3 edition of The Mexican side of the Texan revolution  found in the catalog.
The Mexican side of the Texan revolution 
Antonio LГіpez de Santa Anna
|Statement||by the chief Mexican participants: General Antonio Lopez de Santa-Anna, D. Ramon Martinez Caro, General Vicente Filisola, General José Urrea, General José María Tornel : translated with notes by Carlos E. Castañeda.|
|The Physical Object|
|Pagination||391 p. :|
|Number of Pages||391|
Hardly were the last shots fired at the Alamo before the Texas Revolution entered the realm of myth and controversy. French visitor Frederic Gaillardet called it a "Texian Iliad" in , while American Theodore Sedgwick pronounced the war and its resulting legends "almost burlesque."In this highly readable history, Stephen L. Hardin discovers more than a little truth in both of those views.4/5(2). By the onset of the Texas Revolution in October , de la Peña had been demoted to lieutenant and was a staff officer for the elite Zapadores Battalion. However, when the Mexican Army of Operations marched into Texas to subdue the revolution in January , de la Peña was serving as an aide for Colonel Francisco Duque of the Toluca Battalion.
The first complete military history of the Texas Revolution, drawing on many original Texan and Mexican sources and on-site inspections of almost every battlefield. Texian Iliad A Military History of the Texas Revolution, By Stephen L. Hardin. In Castañeda published a translation of Filisola's account in The Mexican Side of the Texas Revolution, and his complete account of the Texas Revolution is found in Memoirs for the History of the War in Texas, published in He had several descendants around Mexico, especially in the North. Castaneda, H.W. (), The Mexican Side of the Texan Revolution, Texas: Graphic Ideas, ASIN BM0PG1S Edmondson, J.R. (), The Alamo Story-From History to Current Conflicts, Plano, TX: Republic of Texas Press, ISBN , OCLC Allegiance: Republic of Texas.
The Battle of Agua Dulce Creek was a skirmish during the Texas Revolution between Mexican troops and rebellious colonists of the Mexican province of Texas, known as part of the Goliad Campaign to retake the Texas Gulf Coast, Mexican troops ambushed a group of Texians on March 2, The skirmish began approximately 26 miles (42 km) south of San Patricio, in territory belonging Location: 25 miles (40 km) southwest of San Patricio, . HOLZINGER, JUAN JOSÉ (?–). Juan José Holzinger, a German soldier of fortune in the Mexican army during the Texas Revolution, was born Johann Josef Holzinger in the vicinity of Mainz, of the details of his life before his appearance in Texas are known from conversations he had with Herman Ehrenberg in , which Ehrenberg later recorded in the narrative of his own. Texas Revolution - Texas Revolution - Santa Anna responds: the Alamo and the Goliad Massacre: Determined to punish the rebellious Texans, whom he viewed as pirates who deserved to be executed, Santa Anna mounted a campaign to demonstrate his power by exacting the same kind of retribution upon them that he had visited upon Zacatecas. In command of an army that would eventually grow to .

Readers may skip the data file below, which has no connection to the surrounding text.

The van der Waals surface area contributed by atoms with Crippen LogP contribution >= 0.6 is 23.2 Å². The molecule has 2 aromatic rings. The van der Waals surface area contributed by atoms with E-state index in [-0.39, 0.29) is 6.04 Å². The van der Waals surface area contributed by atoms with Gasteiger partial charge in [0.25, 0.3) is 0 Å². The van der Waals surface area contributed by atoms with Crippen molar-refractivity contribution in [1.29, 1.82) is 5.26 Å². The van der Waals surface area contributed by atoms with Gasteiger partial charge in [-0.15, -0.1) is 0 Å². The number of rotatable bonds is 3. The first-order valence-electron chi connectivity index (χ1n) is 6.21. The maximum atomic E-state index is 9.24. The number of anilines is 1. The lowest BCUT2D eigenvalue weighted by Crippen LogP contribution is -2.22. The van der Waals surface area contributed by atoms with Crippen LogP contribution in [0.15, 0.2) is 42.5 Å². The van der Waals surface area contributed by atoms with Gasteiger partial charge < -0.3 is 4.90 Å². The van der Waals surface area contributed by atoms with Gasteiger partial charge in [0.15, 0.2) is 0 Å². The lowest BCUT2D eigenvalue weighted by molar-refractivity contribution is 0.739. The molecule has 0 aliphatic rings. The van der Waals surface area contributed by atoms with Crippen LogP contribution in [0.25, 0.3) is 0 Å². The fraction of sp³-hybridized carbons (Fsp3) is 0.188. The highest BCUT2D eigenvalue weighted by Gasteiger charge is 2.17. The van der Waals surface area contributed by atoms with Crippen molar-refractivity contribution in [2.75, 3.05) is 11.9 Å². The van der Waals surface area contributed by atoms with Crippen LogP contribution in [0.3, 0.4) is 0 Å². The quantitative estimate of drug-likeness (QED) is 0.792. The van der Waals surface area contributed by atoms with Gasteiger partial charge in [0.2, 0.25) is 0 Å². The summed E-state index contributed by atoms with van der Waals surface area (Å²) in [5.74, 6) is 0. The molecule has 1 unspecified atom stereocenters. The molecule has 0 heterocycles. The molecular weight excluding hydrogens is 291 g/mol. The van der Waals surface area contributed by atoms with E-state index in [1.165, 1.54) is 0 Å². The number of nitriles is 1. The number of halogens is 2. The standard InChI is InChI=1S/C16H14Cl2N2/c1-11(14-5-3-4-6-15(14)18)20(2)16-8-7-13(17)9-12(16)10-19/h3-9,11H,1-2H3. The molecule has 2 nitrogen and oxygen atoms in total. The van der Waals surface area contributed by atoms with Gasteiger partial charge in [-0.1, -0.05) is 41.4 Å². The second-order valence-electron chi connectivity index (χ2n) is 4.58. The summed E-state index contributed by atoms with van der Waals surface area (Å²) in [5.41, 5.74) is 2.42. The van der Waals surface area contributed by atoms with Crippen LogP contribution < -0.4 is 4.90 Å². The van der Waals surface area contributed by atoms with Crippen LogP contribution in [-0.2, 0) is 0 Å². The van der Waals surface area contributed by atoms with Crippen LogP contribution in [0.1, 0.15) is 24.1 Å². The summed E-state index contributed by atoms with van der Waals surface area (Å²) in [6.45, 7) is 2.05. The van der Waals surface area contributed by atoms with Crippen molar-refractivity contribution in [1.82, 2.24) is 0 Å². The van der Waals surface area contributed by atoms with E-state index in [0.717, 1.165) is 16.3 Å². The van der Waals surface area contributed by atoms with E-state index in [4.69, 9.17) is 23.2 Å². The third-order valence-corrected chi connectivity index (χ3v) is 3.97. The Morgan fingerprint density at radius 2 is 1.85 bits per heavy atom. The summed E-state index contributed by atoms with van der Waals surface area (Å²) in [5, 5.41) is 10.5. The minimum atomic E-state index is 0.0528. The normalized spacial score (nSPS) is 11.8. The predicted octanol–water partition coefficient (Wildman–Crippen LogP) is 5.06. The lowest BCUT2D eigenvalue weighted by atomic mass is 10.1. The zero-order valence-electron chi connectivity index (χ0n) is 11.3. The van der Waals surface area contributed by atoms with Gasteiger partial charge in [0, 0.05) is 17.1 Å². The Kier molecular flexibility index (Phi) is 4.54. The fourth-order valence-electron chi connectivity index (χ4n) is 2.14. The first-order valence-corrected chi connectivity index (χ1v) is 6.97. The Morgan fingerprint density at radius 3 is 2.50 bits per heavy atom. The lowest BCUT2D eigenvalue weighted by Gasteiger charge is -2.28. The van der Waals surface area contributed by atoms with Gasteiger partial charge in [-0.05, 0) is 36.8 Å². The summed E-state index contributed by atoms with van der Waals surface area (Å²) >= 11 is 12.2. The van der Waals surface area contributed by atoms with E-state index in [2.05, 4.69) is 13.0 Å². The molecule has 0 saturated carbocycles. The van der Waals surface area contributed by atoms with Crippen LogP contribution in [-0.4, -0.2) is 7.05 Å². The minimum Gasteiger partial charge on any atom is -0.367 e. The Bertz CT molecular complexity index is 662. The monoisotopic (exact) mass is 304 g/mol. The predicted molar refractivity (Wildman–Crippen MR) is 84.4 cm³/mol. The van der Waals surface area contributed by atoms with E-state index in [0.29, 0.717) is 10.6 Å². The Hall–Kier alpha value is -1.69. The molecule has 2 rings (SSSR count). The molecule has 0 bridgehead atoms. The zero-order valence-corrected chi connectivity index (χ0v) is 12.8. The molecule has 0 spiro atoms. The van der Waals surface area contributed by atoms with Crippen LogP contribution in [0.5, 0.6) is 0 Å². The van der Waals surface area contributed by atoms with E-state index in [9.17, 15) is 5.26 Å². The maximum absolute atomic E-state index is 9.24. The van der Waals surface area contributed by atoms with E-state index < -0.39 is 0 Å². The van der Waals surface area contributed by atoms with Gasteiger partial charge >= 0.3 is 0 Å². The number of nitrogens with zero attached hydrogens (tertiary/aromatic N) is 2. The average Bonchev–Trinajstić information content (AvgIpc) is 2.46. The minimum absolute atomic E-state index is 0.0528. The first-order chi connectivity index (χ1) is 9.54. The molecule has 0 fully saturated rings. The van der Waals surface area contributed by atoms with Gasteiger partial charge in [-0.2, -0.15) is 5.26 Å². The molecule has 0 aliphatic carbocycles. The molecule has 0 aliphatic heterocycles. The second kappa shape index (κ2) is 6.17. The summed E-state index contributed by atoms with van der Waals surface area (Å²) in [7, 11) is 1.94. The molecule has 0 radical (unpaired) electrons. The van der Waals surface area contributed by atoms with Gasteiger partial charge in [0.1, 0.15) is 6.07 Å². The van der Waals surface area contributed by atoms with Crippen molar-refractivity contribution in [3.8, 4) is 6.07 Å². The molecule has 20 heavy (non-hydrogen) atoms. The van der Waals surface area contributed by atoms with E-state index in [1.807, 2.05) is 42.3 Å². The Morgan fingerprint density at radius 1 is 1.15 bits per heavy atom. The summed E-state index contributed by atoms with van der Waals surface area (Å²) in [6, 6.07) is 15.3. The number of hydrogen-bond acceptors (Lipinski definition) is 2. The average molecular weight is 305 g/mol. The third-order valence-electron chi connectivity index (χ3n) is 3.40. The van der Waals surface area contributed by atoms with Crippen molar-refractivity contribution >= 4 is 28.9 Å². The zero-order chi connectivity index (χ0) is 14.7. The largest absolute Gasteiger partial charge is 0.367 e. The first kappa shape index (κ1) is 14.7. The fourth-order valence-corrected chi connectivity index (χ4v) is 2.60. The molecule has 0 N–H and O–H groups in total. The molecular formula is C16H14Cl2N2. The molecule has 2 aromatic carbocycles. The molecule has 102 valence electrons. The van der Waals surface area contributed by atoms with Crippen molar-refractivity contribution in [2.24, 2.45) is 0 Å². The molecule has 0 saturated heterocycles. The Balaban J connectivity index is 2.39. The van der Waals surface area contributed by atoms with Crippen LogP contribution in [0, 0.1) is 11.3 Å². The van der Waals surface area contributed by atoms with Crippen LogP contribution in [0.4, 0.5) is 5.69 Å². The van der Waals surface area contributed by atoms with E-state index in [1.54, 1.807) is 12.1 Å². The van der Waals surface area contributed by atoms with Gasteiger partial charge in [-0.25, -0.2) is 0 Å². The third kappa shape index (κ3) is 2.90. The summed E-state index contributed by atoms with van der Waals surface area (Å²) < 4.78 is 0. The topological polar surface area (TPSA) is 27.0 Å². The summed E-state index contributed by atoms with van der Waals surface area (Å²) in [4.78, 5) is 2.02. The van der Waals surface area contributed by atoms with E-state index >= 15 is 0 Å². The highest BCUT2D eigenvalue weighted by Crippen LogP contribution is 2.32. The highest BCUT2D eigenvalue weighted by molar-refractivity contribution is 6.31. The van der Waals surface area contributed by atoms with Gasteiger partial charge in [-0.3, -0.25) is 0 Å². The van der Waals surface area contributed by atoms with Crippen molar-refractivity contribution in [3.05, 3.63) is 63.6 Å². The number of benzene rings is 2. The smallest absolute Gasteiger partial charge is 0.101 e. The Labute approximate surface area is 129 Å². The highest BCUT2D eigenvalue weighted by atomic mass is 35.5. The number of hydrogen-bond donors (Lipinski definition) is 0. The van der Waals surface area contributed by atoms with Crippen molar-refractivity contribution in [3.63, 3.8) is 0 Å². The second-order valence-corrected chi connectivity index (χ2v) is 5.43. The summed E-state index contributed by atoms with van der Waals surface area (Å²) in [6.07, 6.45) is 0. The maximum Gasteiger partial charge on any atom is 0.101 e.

The Wham Scrapbook
New International Version Pocket New Testament Black Goatskin Leather NI26NTR
War in Afghanistan
Ocean Yearbook, Volume 13 (Ocean Yearbook)
Questions concerning Armenian and Russian refugees
Memoirs of Herman Weiss Johnston 1889-1969
Radical perspectives on the rise of Fascism in Germany, 1919 to 1945
Activities for the advancement of women: equality, development and peace.
MAB, multidimensional aptitude battery
immediate causes of the great war
Tachdjians pediatric orthopaedics
Juna Athertons year at school
Why not be happy?
SyntaxTextGen not activated The pdf shots of the Texas Revolution were fired on October 2, pdf, in the town of Gonzales. The Mexican authorities in Texas, nervous about the increased hostility with the Texans, decided to disarm them. A small squad of Mexican soldiers was sent to Gonzales to retrieve a cannon stationed there to fight off Indian attacks.Get this from a library!
The Mexican side of the Texan Revolution (). [Carlos E Castañeda; Antonio López de Santa Anna].OCLC Number: Description: pages: Contents: Manifesto relative to his operations in the Texas campaign and his ebook, by A.L.
ebook Santa Anna --A true account of the first Texas campaign and the events subsequent to the battle of San Jacinto, by R. Martinez Caro.-Representation to the supreme government with notes on his operations as general-in-chief of the army of Texas, by V.